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Here is a photo looking back down the creek (eastward).

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Zoom in a little.

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The hike along the creek to where it veered away from the road took a lot longer than I thought it would.  But, I did eventually get to that point.  Here is a photo of that cabin that is the demarcation point for Corral Creek veering away from the road.  Also, this shows another reason it was taking so long.  The game “trails” (using the term rather loosely) were not nearly as easy to follow through the willow brush as up along the tree line.

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Zoom in a little.

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Max zoom.  Some one has a nice little getaway cabin : )  Looks like there may be a small pond out there also.  That’s a beaver lodge poking above the bushes between the cabin and where I’m standing.

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Anyway, I “turned the corner” (so to speak) where the creek began to curve around to the southwest and had to make a decision.  Should I stay on this side of the creek or cross over to the other side?  There were a lot of pros and cons either way.  The other side appeared to be easier hiking (from what could be seen at this point), but would add mileage to my hike.  Staying on this side looked shorter, but I might have to do a little more “bushwhacking”.

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I decided to stay on this side.  Turned out to be an ok decision, but crossing to the other side probably would have worked out fine also.  In fact, if you start hiking up Corral Creek by stopping on the road close to that cabin’s driveway, it would make sense to stay on the other side.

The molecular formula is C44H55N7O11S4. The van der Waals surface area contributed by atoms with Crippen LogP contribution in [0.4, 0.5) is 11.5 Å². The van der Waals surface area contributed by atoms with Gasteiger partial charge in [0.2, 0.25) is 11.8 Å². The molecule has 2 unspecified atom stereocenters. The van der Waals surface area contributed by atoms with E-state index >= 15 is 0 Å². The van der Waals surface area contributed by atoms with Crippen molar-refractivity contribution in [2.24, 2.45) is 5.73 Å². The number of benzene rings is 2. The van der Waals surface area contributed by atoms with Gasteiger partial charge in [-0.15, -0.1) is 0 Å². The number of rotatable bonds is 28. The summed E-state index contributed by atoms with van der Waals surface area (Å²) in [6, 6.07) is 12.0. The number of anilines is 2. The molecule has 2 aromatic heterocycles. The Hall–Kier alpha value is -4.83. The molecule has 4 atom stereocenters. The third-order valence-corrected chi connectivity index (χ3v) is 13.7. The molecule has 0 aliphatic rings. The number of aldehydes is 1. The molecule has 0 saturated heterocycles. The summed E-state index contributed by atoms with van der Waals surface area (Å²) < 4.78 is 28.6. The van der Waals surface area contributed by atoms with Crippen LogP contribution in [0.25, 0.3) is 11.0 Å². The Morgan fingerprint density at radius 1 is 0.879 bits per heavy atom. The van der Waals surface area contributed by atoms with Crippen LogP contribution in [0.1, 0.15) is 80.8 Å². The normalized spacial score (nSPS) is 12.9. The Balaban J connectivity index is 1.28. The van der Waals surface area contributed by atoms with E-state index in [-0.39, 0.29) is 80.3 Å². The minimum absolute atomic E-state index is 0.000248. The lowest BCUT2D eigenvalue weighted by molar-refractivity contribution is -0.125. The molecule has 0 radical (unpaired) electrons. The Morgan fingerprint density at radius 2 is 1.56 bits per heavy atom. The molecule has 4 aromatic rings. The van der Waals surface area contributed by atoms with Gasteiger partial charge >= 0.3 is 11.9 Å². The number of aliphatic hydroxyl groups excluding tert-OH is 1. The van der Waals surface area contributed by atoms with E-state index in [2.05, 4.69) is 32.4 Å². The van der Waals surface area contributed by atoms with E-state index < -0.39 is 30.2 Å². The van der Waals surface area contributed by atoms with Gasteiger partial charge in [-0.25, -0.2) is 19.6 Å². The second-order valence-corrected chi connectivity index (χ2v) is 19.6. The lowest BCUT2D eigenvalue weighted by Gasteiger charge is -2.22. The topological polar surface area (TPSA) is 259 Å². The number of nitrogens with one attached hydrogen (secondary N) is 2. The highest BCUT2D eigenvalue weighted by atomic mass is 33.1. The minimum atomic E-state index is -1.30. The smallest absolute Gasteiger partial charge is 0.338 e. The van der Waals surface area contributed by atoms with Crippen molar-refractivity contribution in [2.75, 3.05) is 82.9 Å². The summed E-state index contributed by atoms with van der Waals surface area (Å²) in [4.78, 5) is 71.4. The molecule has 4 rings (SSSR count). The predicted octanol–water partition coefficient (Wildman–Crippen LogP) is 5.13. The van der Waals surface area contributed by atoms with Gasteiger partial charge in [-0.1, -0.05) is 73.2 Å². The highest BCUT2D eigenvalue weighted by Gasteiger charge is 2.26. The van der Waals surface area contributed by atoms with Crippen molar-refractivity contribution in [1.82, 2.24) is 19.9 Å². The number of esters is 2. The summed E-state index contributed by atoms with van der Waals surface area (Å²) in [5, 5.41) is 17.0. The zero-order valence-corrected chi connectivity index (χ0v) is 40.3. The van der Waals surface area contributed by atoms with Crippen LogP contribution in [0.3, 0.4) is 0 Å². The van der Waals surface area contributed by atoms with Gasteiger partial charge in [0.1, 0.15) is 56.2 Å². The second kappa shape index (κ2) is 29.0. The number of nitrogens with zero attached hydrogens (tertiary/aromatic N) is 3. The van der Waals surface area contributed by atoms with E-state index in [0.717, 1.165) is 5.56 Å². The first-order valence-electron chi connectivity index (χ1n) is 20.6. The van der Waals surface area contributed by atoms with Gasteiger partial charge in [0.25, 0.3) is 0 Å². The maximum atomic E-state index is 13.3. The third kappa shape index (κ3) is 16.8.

As I thought, I had to do a little bushwhacking to skip some areas along the creek that looked too wet.  I crossed over a little ridge which let me enjoy true “woods hiking.”  Did find some pretty nice game trails to follow and, in general (mostly), was never out of sight of Corral Creek.

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Another slightly different section.  Pretty nice.  Remember that when doing hikes like this (so, not following designated/maintained trails), keep aware of where you are at all times.  If you daydream while doing “off trail” hiking, it’s pretty easy to get turned around (lost).   Unfortunately, I know this from experience : )

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I eventually got to a point where I could see the Corral Creek valley again.  This is looking across the valley.  And looking quite nice.

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Then, a little further along, I could get a full view of the upper Corral Creek drainage.